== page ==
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Aedes sollicitans (Walker)


Reproduced from Wing Beats of the AMCA, the official publication of the Florida Mosquito Control Association. Please use the following citation when referring to this article:

O'Meara, G. F. 1992. The eastern saltmarsh mosquito Aedes sollicitans. Wing Beats, Vol. 3(4):5.

The eastern saltmarsh mosquito Aedes sollicitans.


Aedes sollicitans is a major pest species in many areas on the eastern seaboard of the United States and Canada. Besides being a serious nuisance, the eastern saltmarsh mosquito is an important vector of Eastern equine encephalitis, Venezuelan equine encephalitis and dog heartworm. Numerous coastal mosquito control districts have been established primarily to combat the pest and disease problems caused by Ae. sollicitans.

Geographic DIstribution

Range extends along the Atlantic Coast of North America from New Brunswick to Texas with populations also occurring in the Bahamas and Greater Antilles. Although it is occasionally found at inland saline locations as far west as Arizona, Ae. sollicitans does not occur on the Pacific Coast.

Adult Description

Aedes sollicitans is a medium-sized species with a brightly colored scaling pattern. A conspicuous band of white scales rings the center of proboscis and the anterior portion of the hindtarsomers. The middle portion of hindtarsomere 1 has a distinctive band of yellow scales bordered by darker scales. Dark and pale scales intermixed on wings. A pale-scaled median, longitudinal stripe covers the top of the abdomen. The thorax is covered on the sides with dense patches of white scales and on the top with brown, yellow, golden and white scales.

Larval Habitat

Eggs are laid individually on moist substrate around depression at the upper reaches of grassy saltmarshes, especially in areas with salt meadow grass or saltgrass. Man-made habitats for this mosquito include, but are not limited to, disposal sites for dredged materials, mine tailings, or wastewater from food processing operations.

Associated Species

In the southern part of its range, immature Ae. sollicitans are often found associated with Ae. taeniorhynchus, Anopheles atropos and An. bradleyi; whereas to the north they are more commonly found with immature Ae. cantator.

Larval Behavior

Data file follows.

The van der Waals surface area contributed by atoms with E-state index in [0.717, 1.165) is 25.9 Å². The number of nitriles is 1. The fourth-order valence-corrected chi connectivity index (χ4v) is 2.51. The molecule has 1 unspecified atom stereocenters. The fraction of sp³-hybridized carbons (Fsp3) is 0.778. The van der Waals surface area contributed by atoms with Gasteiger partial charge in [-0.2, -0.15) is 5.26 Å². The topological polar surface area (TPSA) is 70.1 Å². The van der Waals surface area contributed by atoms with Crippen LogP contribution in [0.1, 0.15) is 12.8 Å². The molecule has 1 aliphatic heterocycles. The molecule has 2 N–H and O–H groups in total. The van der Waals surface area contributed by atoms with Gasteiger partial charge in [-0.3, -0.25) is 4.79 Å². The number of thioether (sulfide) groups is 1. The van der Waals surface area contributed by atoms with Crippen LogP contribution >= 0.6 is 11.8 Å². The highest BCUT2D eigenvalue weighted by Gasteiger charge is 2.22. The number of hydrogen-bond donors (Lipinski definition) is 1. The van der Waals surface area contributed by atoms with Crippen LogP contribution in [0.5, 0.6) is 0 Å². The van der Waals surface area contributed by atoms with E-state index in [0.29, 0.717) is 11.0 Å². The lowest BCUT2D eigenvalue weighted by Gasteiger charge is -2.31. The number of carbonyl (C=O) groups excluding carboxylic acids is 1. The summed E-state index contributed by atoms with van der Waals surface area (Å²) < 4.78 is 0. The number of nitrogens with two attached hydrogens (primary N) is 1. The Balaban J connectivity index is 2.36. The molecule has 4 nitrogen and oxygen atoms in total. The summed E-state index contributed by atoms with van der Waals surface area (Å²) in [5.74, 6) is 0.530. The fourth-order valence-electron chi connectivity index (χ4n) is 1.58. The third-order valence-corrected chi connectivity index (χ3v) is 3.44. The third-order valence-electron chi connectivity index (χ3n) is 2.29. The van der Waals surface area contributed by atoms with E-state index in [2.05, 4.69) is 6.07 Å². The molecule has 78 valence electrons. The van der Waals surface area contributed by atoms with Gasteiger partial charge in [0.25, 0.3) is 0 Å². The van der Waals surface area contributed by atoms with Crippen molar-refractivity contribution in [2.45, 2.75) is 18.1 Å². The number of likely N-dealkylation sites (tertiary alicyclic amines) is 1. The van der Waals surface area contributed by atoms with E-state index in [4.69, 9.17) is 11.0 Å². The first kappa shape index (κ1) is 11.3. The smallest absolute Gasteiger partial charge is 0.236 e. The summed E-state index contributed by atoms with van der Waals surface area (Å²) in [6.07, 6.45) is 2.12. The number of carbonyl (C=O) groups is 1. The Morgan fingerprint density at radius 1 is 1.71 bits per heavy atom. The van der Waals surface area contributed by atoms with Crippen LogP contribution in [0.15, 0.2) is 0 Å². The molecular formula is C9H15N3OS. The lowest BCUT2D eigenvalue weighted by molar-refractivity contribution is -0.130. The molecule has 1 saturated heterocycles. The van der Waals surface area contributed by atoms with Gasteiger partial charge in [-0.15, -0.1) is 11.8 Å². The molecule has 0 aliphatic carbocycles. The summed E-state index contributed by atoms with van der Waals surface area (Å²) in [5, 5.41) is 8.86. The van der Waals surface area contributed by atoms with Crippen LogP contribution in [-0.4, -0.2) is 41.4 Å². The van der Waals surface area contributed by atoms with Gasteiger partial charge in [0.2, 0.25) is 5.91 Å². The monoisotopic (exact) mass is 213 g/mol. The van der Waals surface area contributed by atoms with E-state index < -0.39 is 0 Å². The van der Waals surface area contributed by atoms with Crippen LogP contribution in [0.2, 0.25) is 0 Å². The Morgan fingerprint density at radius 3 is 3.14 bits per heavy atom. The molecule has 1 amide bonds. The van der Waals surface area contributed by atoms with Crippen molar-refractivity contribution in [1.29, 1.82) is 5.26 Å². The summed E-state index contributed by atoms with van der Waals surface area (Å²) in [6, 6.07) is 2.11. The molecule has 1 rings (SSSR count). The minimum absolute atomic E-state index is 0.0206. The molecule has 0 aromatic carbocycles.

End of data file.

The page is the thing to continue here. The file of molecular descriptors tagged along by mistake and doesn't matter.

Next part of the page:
Aedes sollicitans larvae develop in pools and puddles that are produced by exceptional high tides and/or heavy rainfalls. Since these aquatic systems tend to dry up quickly, survival to the adult stage often depends on rapid larval development. The duration of the larval stages in Ae. sollicitans is noticeable shorter than that of Ae. taeniorhynchus, a species more commonly associated with shaded aquatic habitats. Under optimal conditions emergence of adult Ae. sollicitans can occur in as little 4 to 5 days following egg hatch.

Most of the inland dispersal from coastal marshes seems to result from gradual searching flights for food or mates. The average distance that a brood moves inland before returning to the coast is influenced by the direction and intensity of the prevailing winds, but generally this distance is less than five miles. Under favorable environmental conditions, young Ae. sollicitans females move about 1 mile per day. Once they have laid their first egg batch, females tend to remain much closer to the saltmarshes.


Host-seeking flights occur primarily during the twilight periods (more so in the evening than in the morning). Yet, resting females will readily attack hosts that enter their territory during the daytime. Chances for such opportunistic feeding are enhanced by the fact that this mosquito rests in relatively open areas. Essentially all Ae. sollicitans females require a blood meal for the production of each egg batch. Females obtain blood primarily from mammals and to a lesser extent from birds.


In the south, peak abundance of adults usually occurs in the spring and fall, although it is possible to have active adults at other times of the year. In the north, Ae. sollicitans adults are most abundant in the summer and by the beginning of fall, eggs laid by these females are in a diapause which lasts through the winter.

Dr. O'Meara is a Professor of Entomology at the University of Florida's Medical Entomology Laboratory in Vero Beach